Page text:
I am Generation Equality: Yolanda Ginya, South African entrepreneur

Billions of people across the world stand on the right side of history every day. They speak up, take a stand, mobilize, and take big and small actions to advance women’s rights. This is Generation Equality.


Yolanda Ginya
Yolanda Ginya (Photo: UN Women/James Ochweri

Three actions you can take to promote youth empowerment:

  • Give the youth opportunities through skill sharing and alternative employment
  • Have facilities in the community e.g recreational areas to keep young people busy
  • Listen to the young people to know what they need and act on what they’re suggesting

I am Generation Equality because…

Gender equality is a very important conversation we must have in our communities. Women should have the same roles in the community. We must speak about the abuse and hardships that women go through so that we can put an end to them.

Why is the work you’re doing important

Some challenges young women are facing in my community are unemployment and gender-based violence (GBV). These push young women into drugs and other vices because they have a lack of opportunity. The beadwork trainings I am giving to young women in my community are important because it lifts their self-confidence and their self-esteem while also empowering them financially. They can create beautiful items out of discarded, recycled items and seeing that they are good at it gives them that boost.

How can men be a part of the solution in promoting gender equality?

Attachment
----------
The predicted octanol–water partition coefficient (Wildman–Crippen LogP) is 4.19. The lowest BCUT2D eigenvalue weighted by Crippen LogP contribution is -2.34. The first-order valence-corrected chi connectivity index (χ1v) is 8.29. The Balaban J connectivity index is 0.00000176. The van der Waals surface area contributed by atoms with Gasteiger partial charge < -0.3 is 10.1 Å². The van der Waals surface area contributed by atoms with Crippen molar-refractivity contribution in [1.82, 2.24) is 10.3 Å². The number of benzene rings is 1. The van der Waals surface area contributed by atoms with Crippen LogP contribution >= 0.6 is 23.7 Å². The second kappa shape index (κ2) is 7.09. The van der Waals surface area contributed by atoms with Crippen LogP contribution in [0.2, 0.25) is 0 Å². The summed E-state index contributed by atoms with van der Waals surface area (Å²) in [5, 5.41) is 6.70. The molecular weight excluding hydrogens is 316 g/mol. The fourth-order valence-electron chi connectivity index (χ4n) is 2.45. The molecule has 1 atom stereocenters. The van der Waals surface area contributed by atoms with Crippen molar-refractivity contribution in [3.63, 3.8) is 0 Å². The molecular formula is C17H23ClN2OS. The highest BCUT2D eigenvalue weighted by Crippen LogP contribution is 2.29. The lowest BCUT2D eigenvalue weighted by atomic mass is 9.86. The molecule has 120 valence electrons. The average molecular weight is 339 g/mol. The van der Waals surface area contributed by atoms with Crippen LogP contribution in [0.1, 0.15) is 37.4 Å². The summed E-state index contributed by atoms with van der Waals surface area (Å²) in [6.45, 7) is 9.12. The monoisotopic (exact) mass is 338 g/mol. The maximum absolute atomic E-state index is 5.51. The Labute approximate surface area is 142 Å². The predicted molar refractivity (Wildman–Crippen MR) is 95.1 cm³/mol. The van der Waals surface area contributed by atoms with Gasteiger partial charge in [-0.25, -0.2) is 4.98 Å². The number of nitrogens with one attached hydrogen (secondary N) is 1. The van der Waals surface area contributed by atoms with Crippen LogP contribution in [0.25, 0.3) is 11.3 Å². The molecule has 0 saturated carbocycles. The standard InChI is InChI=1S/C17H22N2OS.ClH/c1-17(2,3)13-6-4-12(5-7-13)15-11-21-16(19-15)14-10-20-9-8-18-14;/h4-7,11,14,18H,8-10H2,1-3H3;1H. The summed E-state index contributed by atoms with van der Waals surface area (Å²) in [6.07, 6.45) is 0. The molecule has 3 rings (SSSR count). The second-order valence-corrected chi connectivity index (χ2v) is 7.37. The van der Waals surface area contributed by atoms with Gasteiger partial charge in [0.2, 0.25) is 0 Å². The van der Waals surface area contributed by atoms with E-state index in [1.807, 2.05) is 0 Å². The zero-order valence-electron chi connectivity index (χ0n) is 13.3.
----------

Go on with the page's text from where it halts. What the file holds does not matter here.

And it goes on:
Men need to be vocal about gender equality. It’ll be easier for men to be able to listen when fellow men are speaking.

Why should everyone be a women’s rights activist?

Women need to be appreciated because they are more like superheroes. There is a lot of things that women are doing. You will find the men after work sitting around watching news and the women are doing all the household chores. We are pushing ourselves so much at the workplace and at home. We all need to support women.

Yolanda Ginya is a creative director at SYLG Creations which produces hand crafted beadwork in Amathole District, Eastern Cape, South Africa. Her company is part of the women-owned enterprises benefiting from training, conferences, networking opportunities, and mentoring programs supported by UN Women South Africa Multi-country office that assist the enterprises in accessing opportunities within the district. Yolanda gives back to her community by training other young women on beadwork to empower them economically.